This morning I unclamped my mast blank, only to find that I had not put enough tape into the corner. The blank had adhered to the aluminum angle. Ugh!
After some work, I was finally able to pry it off, but in the process had ripped a pretty good sized chunk out of the blank. However, after milling it down, I was able to cut that all off and now have a nice stick to use.
I also learned that I should have paid more attention to the bow in each strip, and flipped them alternatively to try to take that out. My mast blank has a slight bow to it. It will be easy for the upper and lower shrouds and spreaders to take care of, but it would have been nice to not have it at all.
In my previous boats, I've always used an aluminum mast (and a carbon fiber one on the Tippecanoe T37). For this Vintage Marblehead High Flyer Sun Wind II though, in keeping with the tradition of the 1940's/1950's, I thought it would be fun to attempt a wooden mast. This is my first try!
People on the innertubes seem to agree that spruce is the best. So I went to my local lumber yard (NOT a big box place either... but one that knows wood better), and bought two sticks of what they said was spruce. However, once I started milling it, I'm now not totally sure what I bought. I think that it probably is spruce, but after reading online about the differences, it may actually be pine.
Even if it is pine, at least one smart guy online says that he prefers it for his mast anyway. So... whatever! I'm calling it spruce. It has some very small knots in it, and is very whitish. The pine I've used in the past has been a bit more yellow.
Here are some images for various ways that you can use rubber bands to clamp down the planking when making a model wood RC sailboat like my Vintage Marblehead (VM) "High Flyer" Sun Wind II.
Start with a fairly wide strongback. Mine is 8" wide 3/4" MDF.
Then drive tacks or even small finishing nails, into the outside edge of the MDF in line with each frame. MAKE SURE THAT YOU ARE LINED UP WITH THE FRAMES! If you do this in-between the frames, you will warp the planks.
Then get yourself a couple bags of various sizes of rubber bands.
To clamp down a plank, just be creative! There are many ways you can use rubber bands to exert pressure on the planks.
Here are a few examples:
The Sun Wind II is coming along. It'll be a while though before the planking job is finished. Phew...
Pretty straightforward job tonight... installed the outer sheer rails and the stringers.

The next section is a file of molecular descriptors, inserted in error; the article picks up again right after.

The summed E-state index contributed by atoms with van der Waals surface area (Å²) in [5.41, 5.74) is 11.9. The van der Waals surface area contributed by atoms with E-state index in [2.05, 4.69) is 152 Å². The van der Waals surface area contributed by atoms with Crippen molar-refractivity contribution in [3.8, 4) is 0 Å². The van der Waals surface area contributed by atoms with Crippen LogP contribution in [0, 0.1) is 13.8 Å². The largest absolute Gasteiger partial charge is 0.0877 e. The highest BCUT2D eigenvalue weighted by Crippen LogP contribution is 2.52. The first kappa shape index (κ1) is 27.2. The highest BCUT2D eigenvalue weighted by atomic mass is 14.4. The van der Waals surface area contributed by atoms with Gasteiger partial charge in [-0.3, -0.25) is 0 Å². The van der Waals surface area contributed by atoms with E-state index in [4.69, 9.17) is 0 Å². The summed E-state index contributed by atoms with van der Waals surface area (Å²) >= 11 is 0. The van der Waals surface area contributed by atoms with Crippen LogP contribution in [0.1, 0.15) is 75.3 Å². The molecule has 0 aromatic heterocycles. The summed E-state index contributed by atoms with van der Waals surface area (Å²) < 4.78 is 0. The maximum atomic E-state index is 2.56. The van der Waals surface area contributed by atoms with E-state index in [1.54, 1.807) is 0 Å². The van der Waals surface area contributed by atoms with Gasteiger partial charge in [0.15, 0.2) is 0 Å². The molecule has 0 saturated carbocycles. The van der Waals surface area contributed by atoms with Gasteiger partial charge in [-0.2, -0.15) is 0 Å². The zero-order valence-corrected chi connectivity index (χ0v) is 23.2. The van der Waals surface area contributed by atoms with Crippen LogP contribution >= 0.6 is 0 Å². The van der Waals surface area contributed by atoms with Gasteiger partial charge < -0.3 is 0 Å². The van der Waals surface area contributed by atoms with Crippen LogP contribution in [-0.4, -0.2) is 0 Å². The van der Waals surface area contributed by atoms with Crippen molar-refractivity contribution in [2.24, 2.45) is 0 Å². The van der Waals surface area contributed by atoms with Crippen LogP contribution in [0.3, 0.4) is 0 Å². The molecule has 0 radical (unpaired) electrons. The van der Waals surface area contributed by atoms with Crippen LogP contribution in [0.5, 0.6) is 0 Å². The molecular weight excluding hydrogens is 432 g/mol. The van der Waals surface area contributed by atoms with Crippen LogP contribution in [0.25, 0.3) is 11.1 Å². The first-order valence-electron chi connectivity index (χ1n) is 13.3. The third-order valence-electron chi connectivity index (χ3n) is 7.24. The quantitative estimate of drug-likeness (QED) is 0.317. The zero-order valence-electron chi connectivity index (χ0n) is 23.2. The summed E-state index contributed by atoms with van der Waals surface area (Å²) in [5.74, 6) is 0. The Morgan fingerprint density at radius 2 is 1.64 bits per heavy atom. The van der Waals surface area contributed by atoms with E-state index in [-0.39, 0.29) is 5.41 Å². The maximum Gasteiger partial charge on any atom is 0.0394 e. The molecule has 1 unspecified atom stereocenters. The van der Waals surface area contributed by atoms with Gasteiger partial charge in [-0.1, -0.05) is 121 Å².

The stringers were just a matter of milling the proper sized wood - 1/8" square stock at over 50" long. Then I epoxied them into the notches. Easy.
The outer sheer rails weren't much harder. Painted on some clear epoxy on the inner sheer rails, and then some slightly thickened epoxy on the inside of the outer sheer rails. Then laminated them together and clamped them very well.
In the picture above, you can see the use of the rubber bands. Simply drive a tack or nail into the strongback in line with each frame. Then you can attach any number of rubber bands in any manner, so long as you hold down whatever it is you wish to hold down. Works so well!
Only one job to be done tonight, and that is to install the inner sheer rails. I couldn't also install the stringers because the rubber bands that are clamping the inner sheer rails need to use the stringer notches.
The sheer rails are composed of two laminated strips on both sides of the hull where the hull meets the deck. The frames have notches for both the inner and outer sheer rails.
The idea is that you epoxy on the inner sheer rail to the notches on the frames one day and let it cure. Then the next day you run epoxy down the entire length of the inner sheer rail and then laminate on the outer sheer rail. It's the lamination of the two rails that adds so much strength to the hull. The lamination also permanently holds the two rails together in the proper curve.
Later on during planking, you will actually add, essentially, a third sheer rail when you laminate on the first plank.
In this first picture, you can see the inner sheer rails on Frame 0. They are held together by…